Opride.com – Before we dive into the making of “Inside the
Y.J – Yes indeed it took me three years…perhaps a little bit more until we finally got to the bush. I decided to venture into the unknown, first and foremost, because Kenya neighbors Ethiopia and the fighting between the OLF and Ethiopian government troops has time and again affected our northern frontier. Secondly, we have a large audience base of Oromo speaking Kenyans, the Boran, Gabra, Burji , Garre, Ajuran, and Orma. And of course, we have a large number of Oromo refugees in
I have been covering conflicts in our region and I think
Opride.com -What did you want to achieve with this particular documentary? Did you succeed?
Y.J – Demystify the OLF. Yes I think I did.
Opride.com – Two questions– first are you surprised by the response to your work so far and the controversy it has generated? And second, did you see this coming?
Y.J – I knew even before heading to the bush that my documentary would be controversial…so am not surprised that it turned out to be just that. I expected the Ethiopian government to protest because in the past they have tried to block journalists who wanted to cover the rebel territories. But I admit, I am surprised by the enthusiasm shown by the Oromo in the Diaspora since I did not expect that overwhelming response.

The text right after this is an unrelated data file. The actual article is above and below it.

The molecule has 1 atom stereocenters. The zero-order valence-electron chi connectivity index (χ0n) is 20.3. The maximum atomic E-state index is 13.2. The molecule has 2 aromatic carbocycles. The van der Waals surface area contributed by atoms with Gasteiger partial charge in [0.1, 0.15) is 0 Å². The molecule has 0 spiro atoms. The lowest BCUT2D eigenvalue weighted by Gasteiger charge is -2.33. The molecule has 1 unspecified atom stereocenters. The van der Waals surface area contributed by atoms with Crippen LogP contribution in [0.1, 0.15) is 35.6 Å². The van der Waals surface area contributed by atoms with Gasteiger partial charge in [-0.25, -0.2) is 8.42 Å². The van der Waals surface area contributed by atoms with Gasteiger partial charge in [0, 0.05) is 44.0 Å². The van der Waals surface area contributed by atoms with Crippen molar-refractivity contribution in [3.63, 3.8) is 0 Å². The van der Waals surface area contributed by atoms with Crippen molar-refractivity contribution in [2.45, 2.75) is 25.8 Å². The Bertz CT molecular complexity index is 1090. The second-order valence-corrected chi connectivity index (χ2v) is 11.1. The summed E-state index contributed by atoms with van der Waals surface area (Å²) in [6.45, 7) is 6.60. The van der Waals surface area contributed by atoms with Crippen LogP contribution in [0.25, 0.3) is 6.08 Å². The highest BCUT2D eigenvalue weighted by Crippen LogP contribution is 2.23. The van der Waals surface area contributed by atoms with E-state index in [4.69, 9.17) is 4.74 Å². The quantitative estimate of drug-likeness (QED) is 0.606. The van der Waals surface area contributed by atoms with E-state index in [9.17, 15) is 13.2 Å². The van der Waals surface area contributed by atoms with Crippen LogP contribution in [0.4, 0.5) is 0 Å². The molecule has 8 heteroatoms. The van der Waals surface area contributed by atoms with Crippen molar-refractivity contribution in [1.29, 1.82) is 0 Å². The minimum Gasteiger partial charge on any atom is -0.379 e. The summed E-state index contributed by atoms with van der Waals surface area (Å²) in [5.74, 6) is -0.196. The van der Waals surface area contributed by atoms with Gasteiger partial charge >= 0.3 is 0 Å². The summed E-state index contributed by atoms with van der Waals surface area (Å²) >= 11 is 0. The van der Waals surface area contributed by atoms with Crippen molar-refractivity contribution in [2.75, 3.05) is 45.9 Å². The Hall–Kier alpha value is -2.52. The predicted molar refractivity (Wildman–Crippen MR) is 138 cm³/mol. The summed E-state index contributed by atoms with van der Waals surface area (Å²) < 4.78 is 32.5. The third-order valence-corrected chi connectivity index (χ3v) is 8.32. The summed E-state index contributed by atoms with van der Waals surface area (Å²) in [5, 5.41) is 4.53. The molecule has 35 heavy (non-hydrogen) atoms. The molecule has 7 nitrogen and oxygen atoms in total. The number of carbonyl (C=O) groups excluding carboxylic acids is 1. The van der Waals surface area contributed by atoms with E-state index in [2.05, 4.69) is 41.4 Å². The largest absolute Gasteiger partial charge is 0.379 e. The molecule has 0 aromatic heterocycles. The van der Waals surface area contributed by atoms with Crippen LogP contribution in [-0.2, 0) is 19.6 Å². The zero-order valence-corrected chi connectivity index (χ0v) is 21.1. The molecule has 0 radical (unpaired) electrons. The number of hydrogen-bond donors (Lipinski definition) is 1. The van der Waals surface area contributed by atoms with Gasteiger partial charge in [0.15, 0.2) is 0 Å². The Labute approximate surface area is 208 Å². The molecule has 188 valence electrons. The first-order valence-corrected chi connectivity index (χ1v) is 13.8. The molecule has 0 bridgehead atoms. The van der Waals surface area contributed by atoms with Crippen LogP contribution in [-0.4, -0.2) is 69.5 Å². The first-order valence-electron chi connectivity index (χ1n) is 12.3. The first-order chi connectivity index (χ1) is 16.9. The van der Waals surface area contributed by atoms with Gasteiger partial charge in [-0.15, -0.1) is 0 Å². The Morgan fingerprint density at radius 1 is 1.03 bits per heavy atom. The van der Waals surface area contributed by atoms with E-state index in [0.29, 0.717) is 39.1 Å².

Opride.com – You alluded to this in the documentary; when the permission was finally acquired, you were packed and ready to go…what were you feeling?
Y.J – You know when you have waited for such a trip for more than three years you get discouraged at times. It was a surprise when I got a call that I should be ready for the tough journey North. It was such a short notice; I think a three days notice.
I wouldn’t worry much if it was
Opride.com – Did your feelings change when your linkmen told you that there was a fighting? What were the guarantees for you and your cameraman’s personal safety?
Read Part I here.
— Part III continues tomorrow – –